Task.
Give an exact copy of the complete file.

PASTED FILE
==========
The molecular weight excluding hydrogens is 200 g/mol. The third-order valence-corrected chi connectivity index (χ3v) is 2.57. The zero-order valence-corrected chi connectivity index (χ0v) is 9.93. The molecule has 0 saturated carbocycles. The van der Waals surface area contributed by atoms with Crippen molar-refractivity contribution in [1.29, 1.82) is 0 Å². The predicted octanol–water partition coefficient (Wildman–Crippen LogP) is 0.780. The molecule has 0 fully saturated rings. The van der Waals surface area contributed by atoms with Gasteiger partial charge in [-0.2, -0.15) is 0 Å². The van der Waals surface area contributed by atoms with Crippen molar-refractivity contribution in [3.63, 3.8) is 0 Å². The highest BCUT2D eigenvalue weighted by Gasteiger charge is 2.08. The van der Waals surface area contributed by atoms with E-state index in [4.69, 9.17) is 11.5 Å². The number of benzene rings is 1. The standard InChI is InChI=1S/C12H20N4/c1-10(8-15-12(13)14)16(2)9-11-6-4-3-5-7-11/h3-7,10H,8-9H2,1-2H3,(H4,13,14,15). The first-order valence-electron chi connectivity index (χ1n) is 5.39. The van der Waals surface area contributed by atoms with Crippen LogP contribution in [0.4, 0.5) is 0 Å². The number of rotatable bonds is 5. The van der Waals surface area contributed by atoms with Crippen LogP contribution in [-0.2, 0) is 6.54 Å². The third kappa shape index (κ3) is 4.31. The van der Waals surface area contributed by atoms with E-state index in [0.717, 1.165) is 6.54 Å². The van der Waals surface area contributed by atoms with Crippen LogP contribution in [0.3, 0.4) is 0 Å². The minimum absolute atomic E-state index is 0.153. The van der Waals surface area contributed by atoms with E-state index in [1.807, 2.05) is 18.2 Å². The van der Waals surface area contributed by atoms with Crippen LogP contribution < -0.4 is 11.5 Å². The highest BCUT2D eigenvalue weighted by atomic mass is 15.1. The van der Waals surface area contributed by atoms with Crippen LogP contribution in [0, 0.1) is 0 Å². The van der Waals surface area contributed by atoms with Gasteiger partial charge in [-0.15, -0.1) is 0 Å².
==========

The molecular weight excluding hydrogens is 200 g/mol. The third-order valence-corrected chi connectivity index (χ3v) is 2.57. The zero-order valence-corrected chi connectivity index (χ0v) is 9.93. The molecule has 0 saturated carbocycles. The van der Waals surface area contributed by atoms with Crippen molar-refractivity contribution in [1.29, 1.82) is 0 Å². The predicted octanol–water partition coefficient (Wildman–Crippen LogP) is 0.780. The molecule has 0 fully saturated rings. The van der Waals surface area contributed by atoms with Gasteiger partial charge in [-0.2, -0.15) is 0 Å². The van der Waals surface area contributed by atoms with Crippen molar-refractivity contribution in [3.63, 3.8) is 0 Å². The highest BCUT2D eigenvalue weighted by Gasteiger charge is 2.08. The van der Waals surface area contributed by atoms with E-state index in [4.69, 9.17) is 11.5 Å². The number of benzene rings is 1. The standard InChI is InChI=1S/C12H20N4/c1-10(8-15-12(13)14)16(2)9-11-6-4-3-5-7-11/h3-7,10H,8-9H2,1-2H3,(H4,13,14,15). The first-order valence-electron chi connectivity index (χ1n) is 5.39. The van der Waals surface area contributed by atoms with Crippen LogP contribution in [0.4, 0.5) is 0 Å². The number of rotatable bonds is 5. The van der Waals surface area contributed by atoms with Crippen LogP contribution in [-0.2, 0) is 6.54 Å². The third kappa shape index (κ3) is 4.31. The van der Waals surface area contributed by atoms with E-state index in [0.717, 1.165) is 6.54 Å². The van der Waals surface area contributed by atoms with Crippen LogP contribution in [0.3, 0.4) is 0 Å². The minimum absolute atomic E-state index is 0.153. The van der Waals surface area contributed by atoms with E-state index in [1.807, 2.05) is 18.2 Å². The van der Waals surface area contributed by atoms with Crippen LogP contribution < -0.4 is 11.5 Å². The highest BCUT2D eigenvalue weighted by atomic mass is 15.1. The van der Waals surface area contributed by atoms with Crippen LogP contribution in [0, 0.1) is 0 Å². The van der Waals surface area contributed by atoms with Gasteiger partial charge in [-0.15, -0.1) is 0 Å².